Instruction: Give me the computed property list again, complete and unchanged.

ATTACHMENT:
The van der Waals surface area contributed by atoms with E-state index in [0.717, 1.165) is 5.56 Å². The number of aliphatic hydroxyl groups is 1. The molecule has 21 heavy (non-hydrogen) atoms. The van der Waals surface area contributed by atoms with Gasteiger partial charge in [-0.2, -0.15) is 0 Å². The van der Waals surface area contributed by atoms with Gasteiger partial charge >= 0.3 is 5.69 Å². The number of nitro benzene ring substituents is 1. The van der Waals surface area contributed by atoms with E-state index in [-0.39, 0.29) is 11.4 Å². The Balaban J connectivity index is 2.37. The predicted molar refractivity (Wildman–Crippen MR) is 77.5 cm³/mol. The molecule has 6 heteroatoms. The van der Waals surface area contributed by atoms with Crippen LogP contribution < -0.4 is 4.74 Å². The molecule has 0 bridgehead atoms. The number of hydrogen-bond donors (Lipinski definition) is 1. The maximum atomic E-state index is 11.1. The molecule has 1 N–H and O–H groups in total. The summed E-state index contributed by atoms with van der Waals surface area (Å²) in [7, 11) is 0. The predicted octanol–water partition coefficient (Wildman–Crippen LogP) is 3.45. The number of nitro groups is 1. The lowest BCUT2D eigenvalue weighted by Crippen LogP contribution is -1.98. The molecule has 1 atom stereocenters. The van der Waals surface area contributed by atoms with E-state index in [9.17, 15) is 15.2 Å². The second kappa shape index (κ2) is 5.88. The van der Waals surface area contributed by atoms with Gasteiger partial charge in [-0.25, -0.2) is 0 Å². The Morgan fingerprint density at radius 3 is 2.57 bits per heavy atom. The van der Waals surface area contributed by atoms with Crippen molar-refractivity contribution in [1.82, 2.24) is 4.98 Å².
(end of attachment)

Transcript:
The van der Waals surface area contributed by atoms with E-state index in [0.717, 1.165) is 5.56 Å². The number of aliphatic hydroxyl groups is 1. The molecule has 21 heavy (non-hydrogen) atoms. The van der Waals surface area contributed by atoms with Gasteiger partial charge in [-0.2, -0.15) is 0 Å². The van der Waals surface area contributed by atoms with Gasteiger partial charge >= 0.3 is 5.69 Å². The number of nitro benzene ring substituents is 1. The van der Waals surface area contributed by atoms with E-state index in [-0.39, 0.29) is 11.4 Å². The Balaban J connectivity index is 2.37. The predicted molar refractivity (Wildman–Crippen MR) is 77.5 cm³/mol. The molecule has 6 heteroatoms. The van der Waals surface area contributed by atoms with Crippen LogP contribution < -0.4 is 4.74 Å². The molecule has 0 bridgehead atoms. The number of hydrogen-bond donors (Lipinski definition) is 1. The maximum atomic E-state index is 11.1. The molecule has 1 N–H and O–H groups in total. The summed E-state index contributed by atoms with van der Waals surface area (Å²) in [7, 11) is 0. The predicted octanol–water partition coefficient (Wildman–Crippen LogP) is 3.45. The number of nitro groups is 1. The lowest BCUT2D eigenvalue weighted by Crippen LogP contribution is -1.98. The molecule has 1 atom stereocenters. The van der Waals surface area contributed by atoms with E-state index in [9.17, 15) is 15.2 Å². The second kappa shape index (κ2) is 5.88. The van der Waals surface area contributed by atoms with Gasteiger partial charge in [-0.25, -0.2) is 0 Å². The Morgan fingerprint density at radius 3 is 2.57 bits per heavy atom. The van der Waals surface area contributed by atoms with Crippen molar-refractivity contribution in [1.82, 2.24) is 4.98 Å².